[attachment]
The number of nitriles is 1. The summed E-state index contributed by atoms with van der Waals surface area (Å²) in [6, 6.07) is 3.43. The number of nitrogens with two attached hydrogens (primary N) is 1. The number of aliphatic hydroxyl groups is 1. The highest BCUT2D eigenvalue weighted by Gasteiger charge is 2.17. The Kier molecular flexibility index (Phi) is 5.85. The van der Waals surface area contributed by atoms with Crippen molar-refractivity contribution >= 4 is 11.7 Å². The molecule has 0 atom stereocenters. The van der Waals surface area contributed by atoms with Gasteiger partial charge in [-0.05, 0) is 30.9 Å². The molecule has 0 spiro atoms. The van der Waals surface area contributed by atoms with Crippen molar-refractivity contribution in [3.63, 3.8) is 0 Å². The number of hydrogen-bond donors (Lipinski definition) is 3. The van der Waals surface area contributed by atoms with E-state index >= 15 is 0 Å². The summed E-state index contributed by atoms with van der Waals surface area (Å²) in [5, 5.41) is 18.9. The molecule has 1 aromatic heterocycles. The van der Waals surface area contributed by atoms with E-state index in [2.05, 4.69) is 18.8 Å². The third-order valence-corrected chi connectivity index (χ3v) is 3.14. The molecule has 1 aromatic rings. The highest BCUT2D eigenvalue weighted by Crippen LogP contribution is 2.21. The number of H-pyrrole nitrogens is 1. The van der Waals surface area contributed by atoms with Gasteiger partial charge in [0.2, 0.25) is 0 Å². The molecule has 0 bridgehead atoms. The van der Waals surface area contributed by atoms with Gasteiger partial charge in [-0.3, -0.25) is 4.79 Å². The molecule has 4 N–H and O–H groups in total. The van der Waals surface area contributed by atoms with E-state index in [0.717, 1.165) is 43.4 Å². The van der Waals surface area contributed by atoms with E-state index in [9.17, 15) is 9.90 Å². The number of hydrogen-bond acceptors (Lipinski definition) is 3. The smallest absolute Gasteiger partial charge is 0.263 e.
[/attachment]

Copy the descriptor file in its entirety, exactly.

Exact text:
The number of nitriles is 1. The summed E-state index contributed by atoms with van der Waals surface area (Å²) in [6, 6.07) is 3.43. The number of nitrogens with two attached hydrogens (primary N) is 1. The number of aliphatic hydroxyl groups is 1. The highest BCUT2D eigenvalue weighted by Gasteiger charge is 2.17. The Kier molecular flexibility index (Phi) is 5.85. The van der Waals surface area contributed by atoms with Crippen molar-refractivity contribution >= 4 is 11.7 Å². The molecule has 0 atom stereocenters. The van der Waals surface area contributed by atoms with Gasteiger partial charge in [-0.05, 0) is 30.9 Å². The molecule has 0 spiro atoms. The van der Waals surface area contributed by atoms with Crippen molar-refractivity contribution in [3.63, 3.8) is 0 Å². The number of hydrogen-bond donors (Lipinski definition) is 3. The van der Waals surface area contributed by atoms with E-state index >= 15 is 0 Å². The summed E-state index contributed by atoms with van der Waals surface area (Å²) in [5, 5.41) is 18.9. The molecule has 1 aromatic heterocycles. The van der Waals surface area contributed by atoms with E-state index in [2.05, 4.69) is 18.8 Å². The third-order valence-corrected chi connectivity index (χ3v) is 3.14. The molecule has 1 aromatic rings. The highest BCUT2D eigenvalue weighted by Crippen LogP contribution is 2.21. The number of H-pyrrole nitrogens is 1. The van der Waals surface area contributed by atoms with Gasteiger partial charge in [0.2, 0.25) is 0 Å². The molecule has 0 bridgehead atoms. The van der Waals surface area contributed by atoms with Gasteiger partial charge in [-0.3, -0.25) is 4.79 Å². The molecule has 4 N–H and O–H groups in total. The van der Waals surface area contributed by atoms with E-state index in [0.717, 1.165) is 43.4 Å². The van der Waals surface area contributed by atoms with E-state index in [9.17, 15) is 9.90 Å². The number of hydrogen-bond acceptors (Lipinski definition) is 3. The smallest absolute Gasteiger partial charge is 0.263 e.